Tom Insam


Update (2007/04/13) - DjangoKit got better since, you know. But everyone keeps linking here for some reason...

DjangoKit is a framework that will (eventually) allow me to package just
about any Django application as a stand-alone MacOS .app. I've been noodling
with the concept for a while now, but I was finally motivated to do something
after I saw Slingshot and started reading about Apollo and
related technologies. I've tried using Ruby and Rails, and tried again as a result of seeing Slingshot, but I really don't enjoy it. I'm a Python
person, and most of my personal projects (including itself)
are written in it, so it seemed like it would be easier to re-implement the interesting parts of Slingshot as a PyObjC app than re-write everything I care about in Rails. Also, I'm weird.

Like slingshot, the built .app gets a local (sqlite) database that works offline, but I'm not thinking at all about sync with a remote server. It's an orthogonal problem that can be solved later. I also don't care about non-mac users right now. Lots of the hard bits of the code are in the bundling system, and should be convertible into py2exe rules, so I won't rule out doing the same thing for Windows, but this is a personal project, and I'm a mac weenie this month, so if you want it, you can do it. Likewise linux.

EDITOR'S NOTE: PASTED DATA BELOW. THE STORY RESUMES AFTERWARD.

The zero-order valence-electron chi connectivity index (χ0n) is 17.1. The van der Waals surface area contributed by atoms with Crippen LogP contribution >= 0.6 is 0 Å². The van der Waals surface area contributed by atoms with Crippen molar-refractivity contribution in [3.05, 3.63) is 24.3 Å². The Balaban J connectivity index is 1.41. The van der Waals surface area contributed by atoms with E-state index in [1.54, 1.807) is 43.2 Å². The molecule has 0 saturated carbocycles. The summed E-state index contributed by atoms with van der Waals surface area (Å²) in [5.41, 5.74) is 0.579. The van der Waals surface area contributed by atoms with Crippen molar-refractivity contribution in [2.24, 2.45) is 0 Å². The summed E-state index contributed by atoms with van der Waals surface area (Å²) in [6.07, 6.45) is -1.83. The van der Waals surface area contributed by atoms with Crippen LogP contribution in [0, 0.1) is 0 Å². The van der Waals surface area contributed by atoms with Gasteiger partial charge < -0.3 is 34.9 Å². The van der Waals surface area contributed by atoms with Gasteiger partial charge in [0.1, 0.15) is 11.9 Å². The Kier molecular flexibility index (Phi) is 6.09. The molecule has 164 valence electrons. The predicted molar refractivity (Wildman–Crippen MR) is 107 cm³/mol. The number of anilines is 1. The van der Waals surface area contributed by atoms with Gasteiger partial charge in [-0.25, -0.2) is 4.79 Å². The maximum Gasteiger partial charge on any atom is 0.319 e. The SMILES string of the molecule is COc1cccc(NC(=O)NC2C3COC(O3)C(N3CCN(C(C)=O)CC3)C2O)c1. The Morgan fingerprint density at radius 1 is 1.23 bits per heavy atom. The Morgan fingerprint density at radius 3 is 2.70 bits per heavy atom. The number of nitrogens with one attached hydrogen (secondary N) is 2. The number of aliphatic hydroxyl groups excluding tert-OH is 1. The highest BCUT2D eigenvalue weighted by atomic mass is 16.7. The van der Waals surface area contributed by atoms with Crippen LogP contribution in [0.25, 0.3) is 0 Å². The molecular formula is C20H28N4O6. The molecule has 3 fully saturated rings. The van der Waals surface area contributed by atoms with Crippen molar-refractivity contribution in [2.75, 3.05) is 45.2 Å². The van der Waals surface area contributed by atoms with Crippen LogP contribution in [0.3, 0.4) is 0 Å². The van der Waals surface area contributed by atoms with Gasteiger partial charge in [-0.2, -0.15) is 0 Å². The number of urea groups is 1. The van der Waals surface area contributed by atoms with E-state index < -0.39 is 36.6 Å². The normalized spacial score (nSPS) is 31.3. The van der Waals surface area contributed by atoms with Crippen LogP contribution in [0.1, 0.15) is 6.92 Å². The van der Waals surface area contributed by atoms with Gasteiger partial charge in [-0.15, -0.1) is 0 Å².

It's early yet - I've only really spent a couple of days hacking on it - but I have a downloadable demo available - it's an utterly trivial application, but demonstrates Django with a model, a generic view and a template, as well as the admin site that Django provides magically. The demo app source code is avaliable if you want to see how trivial the app is, or you can get the entire thing as source - both from my subversion repository. I'm not promising the thing will build for you, though. You'll need PyObjC, Django and pysqlite2 installed, and they mustn't be installed as eggs. Running the first time will generate a local database.sqlite with the tables for the app model. I haven't solved the schema upgrade problem yet. :-)

The code is almost entirely nasty hacks, so beware, but it should be possible to clean it up and produce something more elegant. Eventually I want to be able to turn just about any Django application into a Mac application by writing a small config file describing it, but right now you should be able to ship your application by:

  • editing theproject/ and adding a dispatcher for it
  • add the package name of your project to the packages line in
  • make sure your app is in your python library path
  • delete the local database.sqlite (so the models are regenerated)
  • Run python py2app

If you need media files shipped, try putting them in ./media, and they'll be bundled with everything else, but this isn't so well tested. The first time you run the app it'll copy the database into ~/Application Support/DjangoKit/appname so you'll also need to clean that folder out if you change the model.